EUTYCHUS (yū'tĭ-kŭs, Gr. Eutychos, fortunate). A young man of Troas mentioned in Acts.20.9 who, while listening to Paul preach, was overcome with sleep and fell out of the third story window to his death. Paul then went down and restored him to life.
EUTYCHUS ū’ tə kəs
). A young man at Troas who fell from a third story window-seat during Paul’s prolonged nocturnal speech (Acts 20:7-12
). For a parallel occurrence, see Expr. Pap. III. 475.
Eutychus was a common slave name. He may have been a slave who had worked hard all day. He had taken a seat in the open window. Overcome by irresistible drowsiness in the hot, over-crowded room, he fell asleep and fell through the opening from the “third story.” He “was taken up dead” (v. 9). As an eyewitness of the event Luke had satisfied himself of the fact. Having embraced him, Paul quieted the tumult with the assuring words, “his life is in him” (v. 10). The presence of the lad alive at dawn greatly comforted the group (v. 12).
Efforts have been made to break the natural meaning of a restoration from the dead. That Eutychus only appeared to be dead is contrary to Luke’s precise statement (v. 9). Paul’s act of embracing the body is not the act of one investigating a case of apparent death; it clearly recalls the action of Elijah (1 Kings 17:21) and Elisha (2 Kings 4:34). To stamp the story as an unhistorical anecdote which Luke mistook for an actual miracle in his account is contrary to Luke’s known accuracy.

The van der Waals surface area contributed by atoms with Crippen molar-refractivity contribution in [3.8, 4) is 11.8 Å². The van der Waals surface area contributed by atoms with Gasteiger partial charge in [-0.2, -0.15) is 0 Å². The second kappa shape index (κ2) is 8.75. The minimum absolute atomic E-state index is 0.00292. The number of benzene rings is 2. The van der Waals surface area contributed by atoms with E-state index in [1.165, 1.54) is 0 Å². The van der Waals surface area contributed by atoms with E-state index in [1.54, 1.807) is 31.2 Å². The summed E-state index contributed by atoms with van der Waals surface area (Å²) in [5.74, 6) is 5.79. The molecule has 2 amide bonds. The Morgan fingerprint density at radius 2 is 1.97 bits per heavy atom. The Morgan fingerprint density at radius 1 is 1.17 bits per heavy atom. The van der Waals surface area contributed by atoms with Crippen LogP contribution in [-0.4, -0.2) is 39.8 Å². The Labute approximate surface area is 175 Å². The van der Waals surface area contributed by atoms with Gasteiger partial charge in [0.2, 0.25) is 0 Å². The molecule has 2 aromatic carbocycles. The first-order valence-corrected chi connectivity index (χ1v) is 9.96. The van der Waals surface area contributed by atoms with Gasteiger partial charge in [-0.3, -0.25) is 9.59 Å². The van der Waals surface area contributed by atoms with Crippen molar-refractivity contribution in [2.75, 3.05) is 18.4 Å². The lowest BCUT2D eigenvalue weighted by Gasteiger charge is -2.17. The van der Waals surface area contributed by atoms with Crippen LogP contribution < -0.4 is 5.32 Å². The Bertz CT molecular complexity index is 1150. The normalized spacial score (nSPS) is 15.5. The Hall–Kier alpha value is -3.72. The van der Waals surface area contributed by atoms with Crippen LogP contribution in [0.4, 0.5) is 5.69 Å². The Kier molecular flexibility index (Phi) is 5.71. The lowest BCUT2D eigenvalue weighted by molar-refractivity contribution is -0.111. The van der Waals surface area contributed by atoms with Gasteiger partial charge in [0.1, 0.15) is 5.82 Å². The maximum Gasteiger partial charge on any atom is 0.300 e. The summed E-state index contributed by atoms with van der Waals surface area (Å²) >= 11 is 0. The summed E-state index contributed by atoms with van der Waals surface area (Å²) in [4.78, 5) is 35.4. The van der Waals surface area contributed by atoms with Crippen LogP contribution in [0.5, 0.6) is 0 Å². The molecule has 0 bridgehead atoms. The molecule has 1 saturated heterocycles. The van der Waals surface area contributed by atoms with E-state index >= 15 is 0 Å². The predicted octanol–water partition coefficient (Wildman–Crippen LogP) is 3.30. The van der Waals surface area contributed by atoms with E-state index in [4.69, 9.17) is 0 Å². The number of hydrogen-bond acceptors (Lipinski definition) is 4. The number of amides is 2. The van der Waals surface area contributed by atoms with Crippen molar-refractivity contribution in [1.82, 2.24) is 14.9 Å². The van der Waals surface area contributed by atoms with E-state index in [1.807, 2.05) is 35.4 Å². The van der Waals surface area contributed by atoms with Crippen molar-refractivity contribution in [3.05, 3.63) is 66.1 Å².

W. M. Ramsay, St. Paul the Traveller (189614), 290, 291; R. O. H. Lenski, Interpretation of the Acts of the Apostles (1934), 819-828; F. F. Bruce, Commentary on the Book of the Acts (1954), 407-409; M. Dibelius, Studies in the Acts of the Apostles, Eng. tr. (1956), 17-19; C. S. C. Williams, The Acts of the Apostles (1957), 230, 231.
International Standard Bible Encyclopedia (1915)
The story of Eutychus occurs in the "we" section of Acts, and is therefore related by an eyewitness of the incidents (Ac 20:7-12). On the first day of the week the Christians of Troas had met for an evening service in an upper chamber, and were joined by Paul and his company. As he was to leave in the morning, Paul "prolonged his speech until midnight." A youth named Eutychus, who was sitting at the open window, became borne down with sleep owing to the lateness of the hour, and ultimately fell through the opening from the third story. He "was taken up dead." This direct statement is evaded by De Wette and Olshausen, who translate "for dead." Meyer says this expresses the judgment of those who took him up. However, Luke, the physician, is giving his verdict, and he plainly believes that a miracle was wrought by Paul in restoring a corpse to life. The intention of Luke in relating this incident is to relate a miracle. Paul went down and embraced the youth while comforting the lamenting crowd, "Make ye no ado; for his life is in him." The interrupted meeting was resumed, the bread was broken, and the conversation continued till break of day. "And they brought the lad alive, and were not a little comforted."